Registering Trade Marks Overseas
Are you a New Zealand business that trades internationally? Do you sell online or in retail stores in other countries? If you do your trademark is probably important to your brand and credibility, and worthy of protecting here and abroad. In this article we will give you some practical steps to protect your IP overseas.
What is a trademark?
A trademark is a brand or sign that has distinctive qualities. It can be a name, signature, word, colour, logo or even a sound or smell. It must be capable of being represented graphically and distinguishing the goods or services of one person from that of another.
Why protect your trademark?
Registering a trademark places you in a better position to enforce your rights against others who may try to use it. It prevents someone from using or obtaining rights to use a brand or distinctive name that you have developed. A registered trademark is likely to add to the value of your business and be a valuable asset in any sale as well.
Why register it overseas?
Overseas registration offers similar benefits to registration in New Zealand; it protects against overseas competitors using the same or similar marks to capitalise on your brand attributes or to lure customers away from your products to theirs. If you are registered you have legal and exclusive rights to the trademark.
The good news is that you can register a trademark in 100 countries with a single application through the Intellectual Property Office of New Zealand (IPONZ).
Are you eligible?
A person or company is entitled to file an international trademark application if they are a national of New Zealand, domiciled in New Zealand, or an organisation with a real and effective industrial or commercial establishment in New Zealand. IPONZ automatically determines whether you are entitled based on the client type indicated in your client record.
Like many application processes, it’s a good idea to read about what’s involved before starting the process. There is excellent guidance on the IPONZ website to assist. We often assist clients with this. The cost involves varies depending on the country.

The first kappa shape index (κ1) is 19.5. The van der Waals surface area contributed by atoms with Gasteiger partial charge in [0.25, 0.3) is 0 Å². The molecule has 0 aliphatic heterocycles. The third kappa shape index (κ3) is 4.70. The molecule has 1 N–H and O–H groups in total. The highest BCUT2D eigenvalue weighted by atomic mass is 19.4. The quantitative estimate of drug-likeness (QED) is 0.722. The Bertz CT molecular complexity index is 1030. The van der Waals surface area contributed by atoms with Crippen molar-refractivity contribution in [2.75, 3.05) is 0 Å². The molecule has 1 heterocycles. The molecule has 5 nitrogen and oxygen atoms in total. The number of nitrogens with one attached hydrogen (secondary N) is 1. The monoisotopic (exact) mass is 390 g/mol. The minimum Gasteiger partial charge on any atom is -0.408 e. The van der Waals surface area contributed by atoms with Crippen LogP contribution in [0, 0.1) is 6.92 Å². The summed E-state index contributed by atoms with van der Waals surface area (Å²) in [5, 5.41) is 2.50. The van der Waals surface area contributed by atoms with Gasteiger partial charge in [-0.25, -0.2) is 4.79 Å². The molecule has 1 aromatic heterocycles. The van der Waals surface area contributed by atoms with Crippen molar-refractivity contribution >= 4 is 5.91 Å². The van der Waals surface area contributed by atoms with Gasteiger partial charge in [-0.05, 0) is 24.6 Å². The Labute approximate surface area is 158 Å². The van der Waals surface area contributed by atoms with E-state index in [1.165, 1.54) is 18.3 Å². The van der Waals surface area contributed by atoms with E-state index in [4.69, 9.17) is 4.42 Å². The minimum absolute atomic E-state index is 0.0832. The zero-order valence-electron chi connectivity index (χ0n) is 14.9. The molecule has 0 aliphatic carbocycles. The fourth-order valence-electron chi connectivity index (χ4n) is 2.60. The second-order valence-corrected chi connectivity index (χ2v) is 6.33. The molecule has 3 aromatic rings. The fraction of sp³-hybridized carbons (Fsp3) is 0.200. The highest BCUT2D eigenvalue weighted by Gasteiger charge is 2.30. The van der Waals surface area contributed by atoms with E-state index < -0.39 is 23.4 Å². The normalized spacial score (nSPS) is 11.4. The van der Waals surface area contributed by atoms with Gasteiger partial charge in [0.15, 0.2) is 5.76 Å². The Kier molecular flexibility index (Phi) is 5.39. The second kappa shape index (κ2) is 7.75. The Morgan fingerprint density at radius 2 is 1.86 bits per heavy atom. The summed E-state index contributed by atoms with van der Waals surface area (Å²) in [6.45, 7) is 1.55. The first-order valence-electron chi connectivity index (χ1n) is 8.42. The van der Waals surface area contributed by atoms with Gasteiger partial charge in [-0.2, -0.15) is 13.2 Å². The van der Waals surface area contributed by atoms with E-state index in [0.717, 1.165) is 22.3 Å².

Complete the online application
If you are entitled to file and your basic mark is suitable, you can apply online. Some countries may require specific information; for example, when designating the United States of America you need to provide a signed MM18 declaration form. The European Union also has requirements around second language and seniority claim information. We can help you navigate these additional requirements.
How long does it take?
Timeframes for each country vary. In general if no refusal is raised within 12 to 18 months (depending on the country), your mark is deemed to be protected in that country. If you are refused by one of your designated countries, you will be notified. There may be an opportunity to respond to the refusal or opposition.
Maintaining your international registration
Don’t forget to maintain your registration at WIPO (World Intellectual Property Organization.
Other useful resources:
We have a number of other articles about trade marks. Read about how to properly classify and protect your trade mark, what a search and preliminary advice report is, and advice to avoid offending people with your trade mark.
Should you require assistance, please contact: Steven Moe firstname.lastname@example.org, Michael Belay email@example.com, Sophie Tremewan firstname.lastname@example.org or Yang Su email@example.com at Parry Field Lawyers.